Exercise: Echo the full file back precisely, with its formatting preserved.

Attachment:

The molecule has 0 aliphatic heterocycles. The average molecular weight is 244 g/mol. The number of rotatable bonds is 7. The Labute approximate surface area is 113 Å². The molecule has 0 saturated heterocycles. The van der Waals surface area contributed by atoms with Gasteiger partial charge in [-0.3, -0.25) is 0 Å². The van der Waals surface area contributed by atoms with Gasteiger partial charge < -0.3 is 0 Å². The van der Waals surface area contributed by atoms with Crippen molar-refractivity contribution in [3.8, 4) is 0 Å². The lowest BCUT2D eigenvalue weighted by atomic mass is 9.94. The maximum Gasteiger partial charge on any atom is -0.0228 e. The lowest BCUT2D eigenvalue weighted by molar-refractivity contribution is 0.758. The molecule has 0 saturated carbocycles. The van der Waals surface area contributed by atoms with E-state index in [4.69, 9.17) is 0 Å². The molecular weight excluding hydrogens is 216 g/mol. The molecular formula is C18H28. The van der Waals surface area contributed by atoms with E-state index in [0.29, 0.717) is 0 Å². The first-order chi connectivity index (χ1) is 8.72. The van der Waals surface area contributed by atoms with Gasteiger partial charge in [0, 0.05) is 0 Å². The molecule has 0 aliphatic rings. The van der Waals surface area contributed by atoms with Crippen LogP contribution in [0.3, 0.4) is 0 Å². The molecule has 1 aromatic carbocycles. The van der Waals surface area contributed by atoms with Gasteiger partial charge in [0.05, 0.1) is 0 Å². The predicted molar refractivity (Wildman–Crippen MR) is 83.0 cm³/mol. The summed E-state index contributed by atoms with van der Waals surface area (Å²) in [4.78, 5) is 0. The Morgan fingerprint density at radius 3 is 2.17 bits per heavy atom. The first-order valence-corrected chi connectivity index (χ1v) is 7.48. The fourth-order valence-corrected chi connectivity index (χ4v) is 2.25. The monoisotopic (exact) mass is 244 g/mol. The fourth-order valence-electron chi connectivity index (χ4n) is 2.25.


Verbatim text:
The molecule has 0 aliphatic heterocycles. The average molecular weight is 244 g/mol. The number of rotatable bonds is 7. The Labute approximate surface area is 113 Å². The molecule has 0 saturated heterocycles. The van der Waals surface area contributed by atoms with Gasteiger partial charge in [-0.3, -0.25) is 0 Å². The van der Waals surface area contributed by atoms with Gasteiger partial charge < -0.3 is 0 Å². The van der Waals surface area contributed by atoms with Crippen molar-refractivity contribution in [3.8, 4) is 0 Å². The lowest BCUT2D eigenvalue weighted by atomic mass is 9.94. The maximum Gasteiger partial charge on any atom is -0.0228 e. The lowest BCUT2D eigenvalue weighted by molar-refractivity contribution is 0.758. The molecule has 0 saturated carbocycles. The van der Waals surface area contributed by atoms with E-state index in [4.69, 9.17) is 0 Å². The molecular weight excluding hydrogens is 216 g/mol. The molecular formula is C18H28. The van der Waals surface area contributed by atoms with E-state index in [0.29, 0.717) is 0 Å². The first-order chi connectivity index (χ1) is 8.72. The van der Waals surface area contributed by atoms with Gasteiger partial charge in [0, 0.05) is 0 Å². The molecule has 0 aliphatic rings. The van der Waals surface area contributed by atoms with Crippen LogP contribution in [0.3, 0.4) is 0 Å². The molecule has 1 aromatic carbocycles. The van der Waals surface area contributed by atoms with Gasteiger partial charge in [0.05, 0.1) is 0 Å². The predicted molar refractivity (Wildman–Crippen MR) is 83.0 cm³/mol. The summed E-state index contributed by atoms with van der Waals surface area (Å²) in [4.78, 5) is 0. The Morgan fingerprint density at radius 3 is 2.17 bits per heavy atom. The first-order valence-corrected chi connectivity index (χ1v) is 7.48. The fourth-order valence-corrected chi connectivity index (χ4v) is 2.25. The monoisotopic (exact) mass is 244 g/mol. The fourth-order valence-electron chi connectivity index (χ4n) is 2.25.